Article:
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The Climatic Origins of the Neolithic Revolution: Theory and Evidence

This research examines theoretically and empirically the origins of agriculture. The theory highlights the role of climatic sequences as a fundamental determinant of both technological sophistication and population density in a hunter-gatherer regime. It argues that foragers facing volatile environments were forced to take advantage of their geographic endowments at a faster pace. Consequently, as long as climatic shocks preserved the possibility for agriculture, differences in the rate at which foragers were climatically propelled to exploit their habitat determined the comparative evolution of hunter-gatherer societies towards farming. The theory is tested using both cross-country and cross-archaeological site data on the emergence of farming. Consistent with the theory, the empirical analysis demonstrates that, conditional on biogeographic endowments, climatic volatility has a non-monotonic effect on the timing of the transition to agriculture. Farming was undertaken earlier in regions characterized by intermediate levels of climatic volatility, with regions subjected to either too high or too low intertemporal variability transiting later.

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Paper provided by Department of Economics, Williams College in its series Department of Economics Working Papers with number 2010-02.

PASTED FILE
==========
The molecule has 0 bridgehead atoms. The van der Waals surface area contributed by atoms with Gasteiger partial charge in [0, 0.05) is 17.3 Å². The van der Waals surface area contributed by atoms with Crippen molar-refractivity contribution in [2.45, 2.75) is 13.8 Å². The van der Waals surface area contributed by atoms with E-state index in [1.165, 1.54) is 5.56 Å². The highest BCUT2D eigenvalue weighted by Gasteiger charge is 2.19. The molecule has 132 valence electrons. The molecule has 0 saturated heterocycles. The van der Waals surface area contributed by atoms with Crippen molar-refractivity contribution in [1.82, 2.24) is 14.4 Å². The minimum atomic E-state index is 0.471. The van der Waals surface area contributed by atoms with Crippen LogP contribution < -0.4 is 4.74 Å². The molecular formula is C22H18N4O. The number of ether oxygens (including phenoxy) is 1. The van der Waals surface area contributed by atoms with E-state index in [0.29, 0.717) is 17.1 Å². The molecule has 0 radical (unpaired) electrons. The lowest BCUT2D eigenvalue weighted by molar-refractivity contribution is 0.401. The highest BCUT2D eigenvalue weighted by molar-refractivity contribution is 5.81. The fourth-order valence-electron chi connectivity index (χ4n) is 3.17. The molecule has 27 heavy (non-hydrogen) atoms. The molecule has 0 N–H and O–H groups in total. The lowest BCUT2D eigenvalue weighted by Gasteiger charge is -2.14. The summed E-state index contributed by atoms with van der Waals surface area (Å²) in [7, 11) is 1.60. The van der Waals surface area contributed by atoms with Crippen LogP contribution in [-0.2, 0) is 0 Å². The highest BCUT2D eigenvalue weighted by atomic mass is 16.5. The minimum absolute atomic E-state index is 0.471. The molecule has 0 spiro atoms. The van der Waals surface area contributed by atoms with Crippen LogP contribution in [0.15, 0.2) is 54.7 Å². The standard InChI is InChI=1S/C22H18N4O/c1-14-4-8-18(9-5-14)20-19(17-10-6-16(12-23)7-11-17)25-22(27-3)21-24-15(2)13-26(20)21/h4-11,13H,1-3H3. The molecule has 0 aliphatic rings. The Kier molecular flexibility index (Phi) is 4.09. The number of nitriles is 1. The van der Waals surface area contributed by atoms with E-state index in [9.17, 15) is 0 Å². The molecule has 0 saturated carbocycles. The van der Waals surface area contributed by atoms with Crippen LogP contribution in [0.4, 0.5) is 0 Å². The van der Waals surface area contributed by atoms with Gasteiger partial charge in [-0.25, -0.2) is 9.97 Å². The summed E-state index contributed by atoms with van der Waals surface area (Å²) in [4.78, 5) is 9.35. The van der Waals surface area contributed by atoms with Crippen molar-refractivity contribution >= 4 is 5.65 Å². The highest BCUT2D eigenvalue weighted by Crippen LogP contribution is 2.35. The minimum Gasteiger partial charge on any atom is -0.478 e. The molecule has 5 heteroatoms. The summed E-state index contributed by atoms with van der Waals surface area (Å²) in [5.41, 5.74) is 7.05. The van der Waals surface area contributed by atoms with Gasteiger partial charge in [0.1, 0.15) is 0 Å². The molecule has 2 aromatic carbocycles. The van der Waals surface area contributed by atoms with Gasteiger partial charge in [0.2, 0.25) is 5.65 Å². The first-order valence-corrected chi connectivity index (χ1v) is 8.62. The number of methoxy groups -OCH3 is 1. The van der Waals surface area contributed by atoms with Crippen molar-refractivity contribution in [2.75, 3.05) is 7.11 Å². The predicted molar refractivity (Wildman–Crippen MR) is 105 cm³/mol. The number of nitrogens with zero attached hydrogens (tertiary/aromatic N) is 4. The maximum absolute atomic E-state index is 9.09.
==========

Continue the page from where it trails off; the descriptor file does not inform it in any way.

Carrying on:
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Length: 66 pages
Date of creation: May 2010
Date of revision: Feb 2011
Handle: RePEc:wil:wileco:2010-02
Contact details of provider: Postal: Williamstown, MA 01267
Phone: 413 597 2476
Fax: 413 597 4045
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  18. Douglass C. North & Robert Paul Thomas, 1977. "The First Economic Revolution," Economic History Review, Economic History Society, vol. 30(2), pages 229-241, 05.
  19. Nils-Petter Lagerlöf, 2003. "From Malthus to Modern Growth: Can Epidemics Explain the Three Regimes?," International Economic Review, Department of Economics, University of Pennsylvania and Osaka University Institute of Social and Economic Research Association, vol. 44(2), pages 755-777, 05.
  20. Olsson, Ola & Hibbs, Douglas Jr., 2005. "Biogeography and long-run economic development," European Economic Review, Elsevier, vol. 49(4), pages 909-938, May.
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